I started my journey in a community, a little away from my grandparents’ apartment where I saw Pinky, aged around six or seven in outsized clothes but with eyes that spoke volumes. I finally entered the shanty of Sandhya, an 18 year old, where I went every day after college. Soon my first class started with the kids in this shanty. I quickly realized the everyday challenges that these kids and their families faced. I understood that I could not leave this commitment and let down the kids. Shaheen Didi was their only chance to make something of their lives.

Sowing seeds of a movement

Shaheen decided to get her class out of the community so they could concentrate on their lessons. The first Akanksha centre started in the Holy Name High School in Colaba, Mumbai. The kids got their first school bus ride to their class as Shaheen managed to raise funds for renting the same from her family and friends. The sight of the left out kids running behind the school bus reminded Shaheen of the enormity of the job in hand.

 ‘Together we can make a difference, come teach’ was her appeal to students. The name Akanksha, meaning aspiration, with the sun as its logo was chosen as it identified with the mission they had set out for. The volunteers spent time in the community and came face to face with issues these kids dealt with daily. Alcoholism, domestic violence and gambling added to the burden of poverty and lack of education.Though many teaching volunteers quit due to the multiple challenges faced, Shaheen and her team slowly realized that teaching was actually much beyond teaching. The story of Salman who sold books on the street-side and his journey through Akanksha to admission in a top Mumbai college stood out. Four years after Akanksha started, Shaheen completed her post-graduation from Manchester University. Her M.Ed thesis was ‘The role of India’s college students in the educational development’, in line with her dream.

An NGO was set up in order to formalize Akanksha. Fund raising was solved through ‘Sponsor a Centre’ idea. They taught English, Math and Values and slowly expanded to Arts, Sports and Computers. The Akanksha Christmas and Diwali sale and the Akanksha musicals were a runaway success. Teachers worked relentlessly against all odds becoming the Didi or Bhaiyya whom the kids looked up to for their bright future.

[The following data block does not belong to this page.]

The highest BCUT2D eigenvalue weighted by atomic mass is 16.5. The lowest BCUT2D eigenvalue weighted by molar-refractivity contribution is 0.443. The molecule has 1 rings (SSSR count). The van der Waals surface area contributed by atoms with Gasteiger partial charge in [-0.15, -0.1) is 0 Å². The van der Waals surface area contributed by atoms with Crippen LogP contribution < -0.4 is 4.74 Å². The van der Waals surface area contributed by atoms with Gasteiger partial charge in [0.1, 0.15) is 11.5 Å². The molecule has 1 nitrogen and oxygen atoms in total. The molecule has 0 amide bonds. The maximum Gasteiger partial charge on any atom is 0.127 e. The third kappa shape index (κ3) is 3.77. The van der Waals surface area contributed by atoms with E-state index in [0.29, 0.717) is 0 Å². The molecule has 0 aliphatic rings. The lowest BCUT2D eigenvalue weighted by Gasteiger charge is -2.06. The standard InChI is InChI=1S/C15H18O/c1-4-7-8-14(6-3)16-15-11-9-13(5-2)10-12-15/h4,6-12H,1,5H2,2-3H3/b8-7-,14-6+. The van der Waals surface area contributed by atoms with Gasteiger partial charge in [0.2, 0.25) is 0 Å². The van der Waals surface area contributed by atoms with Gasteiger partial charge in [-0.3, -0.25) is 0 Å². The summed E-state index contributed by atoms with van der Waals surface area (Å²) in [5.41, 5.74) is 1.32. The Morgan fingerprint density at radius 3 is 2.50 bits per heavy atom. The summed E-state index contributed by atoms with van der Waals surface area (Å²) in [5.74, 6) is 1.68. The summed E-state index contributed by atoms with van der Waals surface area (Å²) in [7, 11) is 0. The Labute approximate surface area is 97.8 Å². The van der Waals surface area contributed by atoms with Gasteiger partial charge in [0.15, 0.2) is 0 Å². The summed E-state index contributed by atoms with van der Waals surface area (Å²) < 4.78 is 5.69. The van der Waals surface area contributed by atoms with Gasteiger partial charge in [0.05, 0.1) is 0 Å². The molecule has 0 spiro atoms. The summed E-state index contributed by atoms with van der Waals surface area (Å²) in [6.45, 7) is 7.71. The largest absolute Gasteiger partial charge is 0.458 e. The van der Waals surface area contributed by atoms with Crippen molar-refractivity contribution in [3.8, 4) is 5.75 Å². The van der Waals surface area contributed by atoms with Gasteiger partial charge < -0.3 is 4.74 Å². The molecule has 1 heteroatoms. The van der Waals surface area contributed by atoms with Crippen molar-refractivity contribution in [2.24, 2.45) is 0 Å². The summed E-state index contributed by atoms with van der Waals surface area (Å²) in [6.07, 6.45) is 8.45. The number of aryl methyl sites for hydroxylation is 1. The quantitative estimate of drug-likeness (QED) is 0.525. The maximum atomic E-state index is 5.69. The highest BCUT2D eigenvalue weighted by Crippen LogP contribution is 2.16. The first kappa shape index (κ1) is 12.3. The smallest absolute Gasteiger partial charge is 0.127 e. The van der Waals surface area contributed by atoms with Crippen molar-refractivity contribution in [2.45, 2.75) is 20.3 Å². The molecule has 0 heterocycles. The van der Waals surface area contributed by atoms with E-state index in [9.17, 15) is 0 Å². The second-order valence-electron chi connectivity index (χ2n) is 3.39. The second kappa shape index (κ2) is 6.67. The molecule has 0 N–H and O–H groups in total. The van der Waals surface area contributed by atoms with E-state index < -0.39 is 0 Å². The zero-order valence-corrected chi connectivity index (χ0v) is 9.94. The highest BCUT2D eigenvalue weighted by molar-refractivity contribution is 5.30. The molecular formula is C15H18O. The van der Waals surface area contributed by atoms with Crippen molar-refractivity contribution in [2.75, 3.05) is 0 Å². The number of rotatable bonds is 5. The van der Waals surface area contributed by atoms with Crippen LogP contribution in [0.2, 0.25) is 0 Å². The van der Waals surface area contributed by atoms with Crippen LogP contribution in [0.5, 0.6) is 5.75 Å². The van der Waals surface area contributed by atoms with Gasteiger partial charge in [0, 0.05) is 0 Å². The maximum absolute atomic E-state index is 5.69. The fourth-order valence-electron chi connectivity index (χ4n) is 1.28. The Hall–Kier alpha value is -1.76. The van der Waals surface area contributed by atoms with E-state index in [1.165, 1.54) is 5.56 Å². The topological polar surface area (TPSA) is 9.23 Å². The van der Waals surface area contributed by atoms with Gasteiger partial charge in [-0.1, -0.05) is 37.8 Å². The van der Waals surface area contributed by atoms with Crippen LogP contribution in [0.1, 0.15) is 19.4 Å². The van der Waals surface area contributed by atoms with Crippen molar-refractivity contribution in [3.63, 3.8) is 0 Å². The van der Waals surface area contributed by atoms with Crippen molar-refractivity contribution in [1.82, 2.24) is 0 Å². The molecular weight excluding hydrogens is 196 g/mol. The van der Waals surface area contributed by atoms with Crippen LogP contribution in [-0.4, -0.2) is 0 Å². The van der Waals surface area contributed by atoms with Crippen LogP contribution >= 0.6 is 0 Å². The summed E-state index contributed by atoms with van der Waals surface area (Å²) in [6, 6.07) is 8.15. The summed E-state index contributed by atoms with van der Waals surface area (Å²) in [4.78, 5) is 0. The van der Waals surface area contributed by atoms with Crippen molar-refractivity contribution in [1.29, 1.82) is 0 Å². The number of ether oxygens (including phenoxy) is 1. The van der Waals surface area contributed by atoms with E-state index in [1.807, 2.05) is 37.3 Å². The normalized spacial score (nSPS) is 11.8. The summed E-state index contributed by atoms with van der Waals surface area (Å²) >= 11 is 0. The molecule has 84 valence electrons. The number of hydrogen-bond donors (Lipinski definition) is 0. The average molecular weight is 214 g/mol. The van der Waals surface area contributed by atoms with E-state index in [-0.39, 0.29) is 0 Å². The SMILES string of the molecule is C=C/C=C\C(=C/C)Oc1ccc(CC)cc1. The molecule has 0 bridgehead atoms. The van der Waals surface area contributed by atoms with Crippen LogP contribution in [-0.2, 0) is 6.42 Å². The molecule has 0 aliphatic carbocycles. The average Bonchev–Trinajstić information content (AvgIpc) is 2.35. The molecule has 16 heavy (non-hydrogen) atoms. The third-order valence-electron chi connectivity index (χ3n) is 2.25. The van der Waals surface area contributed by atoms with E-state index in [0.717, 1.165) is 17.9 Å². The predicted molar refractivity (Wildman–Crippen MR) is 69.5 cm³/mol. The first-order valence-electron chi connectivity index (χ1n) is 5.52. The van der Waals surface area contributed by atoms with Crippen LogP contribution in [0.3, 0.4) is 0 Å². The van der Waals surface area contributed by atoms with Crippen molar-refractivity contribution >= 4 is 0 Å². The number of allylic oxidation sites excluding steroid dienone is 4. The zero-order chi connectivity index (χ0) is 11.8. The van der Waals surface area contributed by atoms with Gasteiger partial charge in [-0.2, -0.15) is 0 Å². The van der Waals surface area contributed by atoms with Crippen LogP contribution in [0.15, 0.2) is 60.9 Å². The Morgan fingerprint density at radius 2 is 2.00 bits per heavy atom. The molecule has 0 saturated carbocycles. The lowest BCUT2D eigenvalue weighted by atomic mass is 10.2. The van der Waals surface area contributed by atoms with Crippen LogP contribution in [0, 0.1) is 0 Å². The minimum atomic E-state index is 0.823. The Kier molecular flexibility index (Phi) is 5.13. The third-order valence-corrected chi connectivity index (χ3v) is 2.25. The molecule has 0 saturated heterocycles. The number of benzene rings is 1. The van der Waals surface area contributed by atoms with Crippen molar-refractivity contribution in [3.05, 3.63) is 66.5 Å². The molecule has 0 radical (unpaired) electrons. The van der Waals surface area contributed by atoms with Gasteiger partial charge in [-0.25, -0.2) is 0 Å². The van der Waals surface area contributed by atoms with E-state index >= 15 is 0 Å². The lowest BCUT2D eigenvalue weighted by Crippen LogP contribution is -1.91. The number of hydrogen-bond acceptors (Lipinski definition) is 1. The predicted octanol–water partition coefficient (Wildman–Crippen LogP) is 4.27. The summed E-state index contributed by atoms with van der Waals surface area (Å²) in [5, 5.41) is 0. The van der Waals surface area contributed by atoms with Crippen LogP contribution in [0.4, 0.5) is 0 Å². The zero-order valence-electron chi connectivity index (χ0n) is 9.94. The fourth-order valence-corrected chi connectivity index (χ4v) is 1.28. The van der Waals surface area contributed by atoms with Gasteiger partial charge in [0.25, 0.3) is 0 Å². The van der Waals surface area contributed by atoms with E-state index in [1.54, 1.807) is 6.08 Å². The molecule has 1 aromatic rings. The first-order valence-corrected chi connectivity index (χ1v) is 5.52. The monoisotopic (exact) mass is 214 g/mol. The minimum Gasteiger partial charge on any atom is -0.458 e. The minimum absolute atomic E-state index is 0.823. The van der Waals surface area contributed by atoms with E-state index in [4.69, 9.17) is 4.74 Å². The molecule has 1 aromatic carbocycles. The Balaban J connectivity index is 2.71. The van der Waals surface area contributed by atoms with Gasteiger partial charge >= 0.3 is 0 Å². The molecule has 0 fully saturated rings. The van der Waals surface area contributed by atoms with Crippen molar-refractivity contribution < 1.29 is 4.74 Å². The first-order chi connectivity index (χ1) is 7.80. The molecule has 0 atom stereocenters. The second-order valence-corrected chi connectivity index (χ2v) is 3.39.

Bringing the purpose alive

In its 17th year Akanksha had 60 centres with over 200 staff serving around 4000 children. This was achieved through a model where Government provided a building and Akanksha ran it with its staff members with a high degree of accountability on all counts. Students were admitted through a lottery system and were taught for free. Akanksha also invested in teacher training inculcating values, culture and pedagogy. The first school of Akanksha that taught till grade 10, had a 100% percent pass rate, thereby providing the children with a world of opportunity in their lives.

The safe delivery of a pregnant Akanksha student raped by her father and her continued education; Sumeet who tried committing suicide multiple times and finally, with help, ended up opening an NGO of his own; Prashant Dodke appearing for his 10th standard exams despite his father’s death the night before; countless other similar stories brought meaning and purpose to Akanksha’s vision.Vandana Goyal, CEO, Akanksha mentions about how unfair the lottery system of admission felt at times making them wonder on what more can be done. By this time Shaheen herself had married and separated, with two daughters Samara and Sana. The two kids grew up in Shaheen’s world of Akanksha and at 12, Samara took her first class at Akanksha.

Scaling up a social purpose

Shaheen had discussions with her close friend Anand Shah on inequities in society and how it was linked to education. Anand told her about Teach for America. It was a successful model launched by Wendy Kopp who had also written a book about the journey called ‘One Day All Children’. On the 20th anniversary of Teach for America Shaheen saw the tremendous work undertaken and the power of the alumni who had gathered. She read the book overnight and visited Wendy next day with her vision.

Wendy visited India a few months later on Shaheen’s request. An intense visit to top tier colleges in the city, government schools and even the corporate sector was organized. By the time Wendy left India, it was understood that Teach for India had to happen. Anand and Shaheen were joined by a few more people like Archana Patel, Anand Piramal, Vandana Goyal, Nandita Dugar and Puja Sondhi who along with Ashish, Ramya, Ruchi, Vivek and others from McKinsey set out to create a blueprint. After countless discussions and debates, they agreed that a Teach for India Fellowship model would work. The two years long Fellowship would follow the stringent recruitment policies like that of Teach for America and place the Fellows in chosen schools.

With the blueprint ready and months of search for a person to lead not yielding results, one day Shaheen decided to do it herself.

 Setting Teach for India in motion

Simultaneously Wendy initiated a Teach for All global network and Mariyam Farooq came to India as part of this to help Shaheen set up Teach for India. The team agreed on the initial core values-Critical Thinking, Reflection, Resourcefulness, Empathy, Respect and Humility, Integrity and a Sense of Possibility. What drove this team and the mission forward were Commitment to Transformation and Commitment to Educational Inequity.